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How This Common Misunderstanding Leads So Many Couples Into Conflict

Mismatches and missed connections.

Key points

  • There are several types of support that relationship partners commonly offer each other: emotional, tangible, and informational.
  • It is not uncommon for there to be a mismatch between the kind of support one partner seeks and the kind of support their partner offers.
  • Learning to discuss explicitly the kinds of help that would be useful in a given moment may help partners successfully support each other.
RODNAE Productions/Pexels
Source: RODNAE Productions/Pexels

One of the major roles that relationship partners play in each other's lives is in giving and receiving support—and quality support matters to satisfying relationships and personal well-being. Couples aid each other in a million large and small ways—for example, helping with household tasks, offering a listening ear and a shoulder to cry on, or cheering each other on towards goals and dreams.

Researchers classify support into different types to study how different ways of helping each other matter to relationships. Here are three commonly studied ways partners support each other:

  • Emotional Support: Expressing concern, empathy, love, or encouragement.
  • Tangible Support: Helping your partner with hands-on practical things, such as cooking a meal or financial assistance.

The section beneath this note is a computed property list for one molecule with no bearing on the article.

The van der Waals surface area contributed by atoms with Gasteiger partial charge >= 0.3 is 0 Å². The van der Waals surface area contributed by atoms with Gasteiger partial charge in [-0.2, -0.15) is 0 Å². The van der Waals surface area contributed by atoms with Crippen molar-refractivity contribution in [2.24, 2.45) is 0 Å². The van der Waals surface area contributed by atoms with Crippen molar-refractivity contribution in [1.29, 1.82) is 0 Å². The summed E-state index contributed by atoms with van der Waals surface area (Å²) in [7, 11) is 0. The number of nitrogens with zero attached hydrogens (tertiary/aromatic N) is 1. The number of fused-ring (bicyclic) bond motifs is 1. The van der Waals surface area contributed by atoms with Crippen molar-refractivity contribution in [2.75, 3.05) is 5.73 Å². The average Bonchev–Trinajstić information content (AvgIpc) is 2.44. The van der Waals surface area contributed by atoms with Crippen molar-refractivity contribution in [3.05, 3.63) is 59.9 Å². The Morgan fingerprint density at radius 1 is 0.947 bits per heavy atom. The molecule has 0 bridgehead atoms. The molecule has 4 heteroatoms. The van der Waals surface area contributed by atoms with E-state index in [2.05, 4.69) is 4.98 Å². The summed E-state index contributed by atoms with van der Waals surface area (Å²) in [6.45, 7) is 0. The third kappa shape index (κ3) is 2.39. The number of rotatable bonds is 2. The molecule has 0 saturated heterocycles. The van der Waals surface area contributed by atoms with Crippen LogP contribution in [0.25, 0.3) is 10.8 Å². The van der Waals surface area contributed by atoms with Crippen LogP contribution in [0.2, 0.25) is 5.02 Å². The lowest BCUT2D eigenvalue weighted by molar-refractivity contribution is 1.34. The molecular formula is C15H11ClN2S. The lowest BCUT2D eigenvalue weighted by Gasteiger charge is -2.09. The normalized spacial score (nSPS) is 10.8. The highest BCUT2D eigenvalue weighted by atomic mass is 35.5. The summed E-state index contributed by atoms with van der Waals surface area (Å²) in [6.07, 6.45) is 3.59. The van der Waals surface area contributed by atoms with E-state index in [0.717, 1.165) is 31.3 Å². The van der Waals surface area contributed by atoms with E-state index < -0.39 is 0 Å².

• Informational Support: Sharing information, helpful facts, or advice.

Each of these kinds of support meets a different need—and couples often run into a mismatch between the support one partner is seeking and the support their partner offers in response.

Mismatches in Support

One common mismatch in support conversations occurs when one partner shares about something causing them stress, sadness, or frustration, and the other partner responds by jumping in to “fix” their problem—or offering suggestions to that end.

When someone opens up about their challenges, they are often seeking emotional support—to be heard and shown compassion in their current struggle. Thus when the conversation turns to “fixing” the issue—via tangible or informational support—they may feel emotionally invalidated.

On the opposite side of the conversation, the partner trying to offer support may feel rejected if their attempt to help is not well-received. They also might be confused or frustrated because they feel like they are offering a perfectly good solution to an issue causing their partner strife.

Regardless, when hurt feelings are involved, the push and pull between one partner’s desire for emotional support and another’s desire to "fix" the problem may escalate a couple into conflict—despite the good intentions that both partners brought to the interaction.

Complex Constellations of Feelings and Needs

People have a fundamental need to feel like they can make their own choices and competently act upon them—we maintain a sense of empowerment by calling the shots in finding our way through our own struggles, so long as the issues we face are reasonably within our scope of influence. We can therefore feel somewhat belittled, rather than supported, by advice we did not seek out.

Anna Shvets/Pexels
Often offering emotional support is enough to successful show up for our partner.
Source: Anna Shvets/Pexels